In preparation for a profile of David Russo and Dizzle that I wrote for the Seattle Weekly, I sat down with David and his wife, Celia, for a long brunch interview. You can read the profile on the Seattle Weekly website here. Only portions of the interview made into the feature, so here is the complete interview, wrestled into a kind of shape that makes it sound more organized than it really was.
You spent a long time trying to get this film off the ground. How did it finally get produced?
There’s a lot that I want to say. We spun our wheels for about two years until Peggy Case came on-board as producer. And then it lurched into production without anyone seeing where it came from, really. It was amazing. Because it was just a last ditch effort that we went to L.A. and held auditions. Just a last ditch effort. Well, we don’t have any money, we’re just going to go down there and make believe that we have money, so I got a hold of my commercial agent, got a beautiful office to hold these wonderful auditions, I saw hundreds and hundreds of actors, worked with each and every one of them. It was an opportunity for me to show to potential investors that I can relate to actors just fine. I was able to change and make performances no problem, it was wonderful. And after that, the thing just lurched. We had to shoot only three weeks after it was greenlit, because of the availability of certain actors, and it got greenlit out of nowhere. I wanted to shoot this in the winter or the autumn, I didn’t want to shoot in the middle of summer, a night movie, are you kidding, where we’re having to shoot graveyard during the solstice? It was a nightmare. I didn’t want to, I didn’t want to, I didn’t want to, and then just, bang. If I had it to do over again, I would have had six weeks of preparation and not just three, because it was chaos. I am amazed that we pulled it together. Think of all the locations that are in there, all of that had to be done. All the casting had to be done in that three weeks. So I was probably down on it for good reason, I probably understood that we were just spinning our wheels, but it was going and auditioning actors that really gave it the traction it needed to at least get done in some form. We never did raise all the money, but who does?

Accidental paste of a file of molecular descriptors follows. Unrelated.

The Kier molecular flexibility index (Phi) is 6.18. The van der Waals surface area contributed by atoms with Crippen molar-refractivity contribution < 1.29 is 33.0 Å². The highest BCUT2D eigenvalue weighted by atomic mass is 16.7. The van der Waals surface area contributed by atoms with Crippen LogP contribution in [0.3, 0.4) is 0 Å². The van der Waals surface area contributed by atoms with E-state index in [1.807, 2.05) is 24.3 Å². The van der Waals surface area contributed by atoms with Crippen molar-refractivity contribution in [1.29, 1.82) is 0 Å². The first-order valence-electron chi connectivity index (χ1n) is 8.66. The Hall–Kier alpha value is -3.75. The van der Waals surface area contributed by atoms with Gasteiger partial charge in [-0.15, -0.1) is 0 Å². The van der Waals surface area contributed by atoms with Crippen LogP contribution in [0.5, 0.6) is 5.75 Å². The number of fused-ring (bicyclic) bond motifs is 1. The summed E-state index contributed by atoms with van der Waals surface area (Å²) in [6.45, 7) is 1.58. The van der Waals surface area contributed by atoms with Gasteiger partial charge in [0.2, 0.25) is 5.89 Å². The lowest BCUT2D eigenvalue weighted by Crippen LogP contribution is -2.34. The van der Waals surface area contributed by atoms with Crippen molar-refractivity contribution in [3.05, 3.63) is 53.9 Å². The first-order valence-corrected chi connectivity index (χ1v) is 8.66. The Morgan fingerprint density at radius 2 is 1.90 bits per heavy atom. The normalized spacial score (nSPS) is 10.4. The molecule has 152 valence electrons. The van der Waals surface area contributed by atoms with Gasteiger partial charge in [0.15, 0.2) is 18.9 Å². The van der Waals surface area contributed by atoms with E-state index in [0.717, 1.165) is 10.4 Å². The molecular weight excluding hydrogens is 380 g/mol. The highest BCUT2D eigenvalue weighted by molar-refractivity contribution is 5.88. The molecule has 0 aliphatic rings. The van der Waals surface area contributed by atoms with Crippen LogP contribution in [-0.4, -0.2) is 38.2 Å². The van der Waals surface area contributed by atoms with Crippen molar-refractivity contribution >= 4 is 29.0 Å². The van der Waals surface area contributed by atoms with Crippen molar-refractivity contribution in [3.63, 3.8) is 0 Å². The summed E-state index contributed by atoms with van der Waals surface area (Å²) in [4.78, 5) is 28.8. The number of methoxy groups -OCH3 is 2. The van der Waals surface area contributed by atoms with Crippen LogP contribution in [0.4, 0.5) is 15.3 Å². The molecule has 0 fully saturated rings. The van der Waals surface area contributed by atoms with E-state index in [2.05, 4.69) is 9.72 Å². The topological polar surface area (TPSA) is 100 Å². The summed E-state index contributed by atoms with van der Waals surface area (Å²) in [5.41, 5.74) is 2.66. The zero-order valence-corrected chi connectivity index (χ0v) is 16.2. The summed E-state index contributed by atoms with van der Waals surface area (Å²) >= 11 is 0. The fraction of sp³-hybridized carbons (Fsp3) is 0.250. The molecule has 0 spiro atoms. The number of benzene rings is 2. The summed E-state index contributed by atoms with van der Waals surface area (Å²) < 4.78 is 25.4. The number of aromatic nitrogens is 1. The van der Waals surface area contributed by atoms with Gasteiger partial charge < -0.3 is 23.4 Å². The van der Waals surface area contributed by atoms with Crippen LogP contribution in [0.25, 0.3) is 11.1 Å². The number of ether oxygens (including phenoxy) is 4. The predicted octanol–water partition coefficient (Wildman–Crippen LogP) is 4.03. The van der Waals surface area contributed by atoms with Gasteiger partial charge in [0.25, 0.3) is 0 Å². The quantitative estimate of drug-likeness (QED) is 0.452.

The complications and tricky negotiations of family, as siblings grow up and leave to establish their own lives and their own families, was a central theme of numerous films at the 2007 Toronto International Film Festival. Two of the best films from that festival, Olivier Assayas’ Summer Hours (L’heure d’ete) and Hirozaku Kore-Eda’s Still Walking, highlight the opening weekend of the 2009 edition of the Seattle International Film Festival.
[originally published in slightly different form in Sight and Sound, Autumn 1978, Volume 47 No. 4; reprinted with thanks to BFI]
The Man Who Shot Liberty Valance has been so widely discussed, dissected and applauded that by now it must rank as one of John Ford’s least underappreciated films. Its reputation is due in no small part to the obvious feeling Ford invested in the project, making of it his final meditation on a large part of the mythic territory he invented and embellished in more than four decades of film-making. Liberty Valance is particularly interesting for the explicit way it juxtaposes a characteristic Ford frontier West (cf. My Darling Clementine) with another West that, with its contemporary technologyâ€”telephones, electric fans and smoking train enginesâ€”is recognizably modern. Significantly, just as the â€œpastâ€ sequences are, apart from the explicitly revisionist world of Cheyenne Autumn, Ford’s parting look at the frontier, so too the â€œmodernâ€ sequences are, apart from a brief vignette in Donovan’s Reef, his parting glance toward contemporary America.